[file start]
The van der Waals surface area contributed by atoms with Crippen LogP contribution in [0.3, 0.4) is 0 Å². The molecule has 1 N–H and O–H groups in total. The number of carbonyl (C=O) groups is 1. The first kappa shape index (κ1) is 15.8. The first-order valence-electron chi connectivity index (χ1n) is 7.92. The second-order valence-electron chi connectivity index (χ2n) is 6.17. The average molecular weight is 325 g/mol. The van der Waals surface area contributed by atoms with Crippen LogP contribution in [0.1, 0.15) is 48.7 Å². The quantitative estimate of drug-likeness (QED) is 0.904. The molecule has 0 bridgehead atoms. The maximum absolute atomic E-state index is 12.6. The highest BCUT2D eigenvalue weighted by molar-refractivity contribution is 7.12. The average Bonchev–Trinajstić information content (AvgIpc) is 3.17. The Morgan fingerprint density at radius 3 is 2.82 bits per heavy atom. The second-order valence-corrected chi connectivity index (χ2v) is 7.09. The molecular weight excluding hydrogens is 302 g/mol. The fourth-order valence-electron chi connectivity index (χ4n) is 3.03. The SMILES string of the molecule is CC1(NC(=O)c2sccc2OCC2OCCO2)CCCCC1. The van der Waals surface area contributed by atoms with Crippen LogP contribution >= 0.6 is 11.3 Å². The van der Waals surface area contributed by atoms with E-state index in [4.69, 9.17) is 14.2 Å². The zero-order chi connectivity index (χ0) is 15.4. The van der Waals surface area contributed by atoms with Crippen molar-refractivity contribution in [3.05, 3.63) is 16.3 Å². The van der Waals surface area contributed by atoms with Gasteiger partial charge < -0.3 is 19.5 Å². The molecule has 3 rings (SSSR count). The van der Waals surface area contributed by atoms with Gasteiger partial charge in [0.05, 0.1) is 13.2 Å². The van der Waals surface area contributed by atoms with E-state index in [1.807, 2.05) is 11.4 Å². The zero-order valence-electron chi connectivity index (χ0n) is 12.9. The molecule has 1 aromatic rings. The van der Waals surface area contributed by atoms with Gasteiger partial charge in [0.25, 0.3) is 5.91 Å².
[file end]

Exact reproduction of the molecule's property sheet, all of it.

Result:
The van der Waals surface area contributed by atoms with Crippen LogP contribution in [0.3, 0.4) is 0 Å². The molecule has 1 N–H and O–H groups in total. The number of carbonyl (C=O) groups is 1. The first kappa shape index (κ1) is 15.8. The first-order valence-electron chi connectivity index (χ1n) is 7.92. The second-order valence-electron chi connectivity index (χ2n) is 6.17. The average molecular weight is 325 g/mol. The van der Waals surface area contributed by atoms with Crippen LogP contribution in [0.1, 0.15) is 48.7 Å². The quantitative estimate of drug-likeness (QED) is 0.904. The molecule has 0 bridgehead atoms. The maximum absolute atomic E-state index is 12.6. The highest BCUT2D eigenvalue weighted by molar-refractivity contribution is 7.12. The average Bonchev–Trinajstić information content (AvgIpc) is 3.17. The Morgan fingerprint density at radius 3 is 2.82 bits per heavy atom. The second-order valence-corrected chi connectivity index (χ2v) is 7.09. The molecular weight excluding hydrogens is 302 g/mol. The fourth-order valence-electron chi connectivity index (χ4n) is 3.03. The SMILES string of the molecule is CC1(NC(=O)c2sccc2OCC2OCCO2)CCCCC1. The van der Waals surface area contributed by atoms with Crippen LogP contribution >= 0.6 is 11.3 Å². The van der Waals surface area contributed by atoms with E-state index in [4.69, 9.17) is 14.2 Å². The zero-order chi connectivity index (χ0) is 15.4. The van der Waals surface area contributed by atoms with Crippen molar-refractivity contribution in [3.05, 3.63) is 16.3 Å². The van der Waals surface area contributed by atoms with Gasteiger partial charge < -0.3 is 19.5 Å². The molecule has 3 rings (SSSR count). The van der Waals surface area contributed by atoms with Gasteiger partial charge in [0.05, 0.1) is 13.2 Å². The van der Waals surface area contributed by atoms with E-state index in [1.807, 2.05) is 11.4 Å². The zero-order valence-electron chi connectivity index (χ0n) is 12.9. The molecule has 1 aromatic rings. The van der Waals surface area contributed by atoms with Gasteiger partial charge in [0.25, 0.3) is 5.91 Å².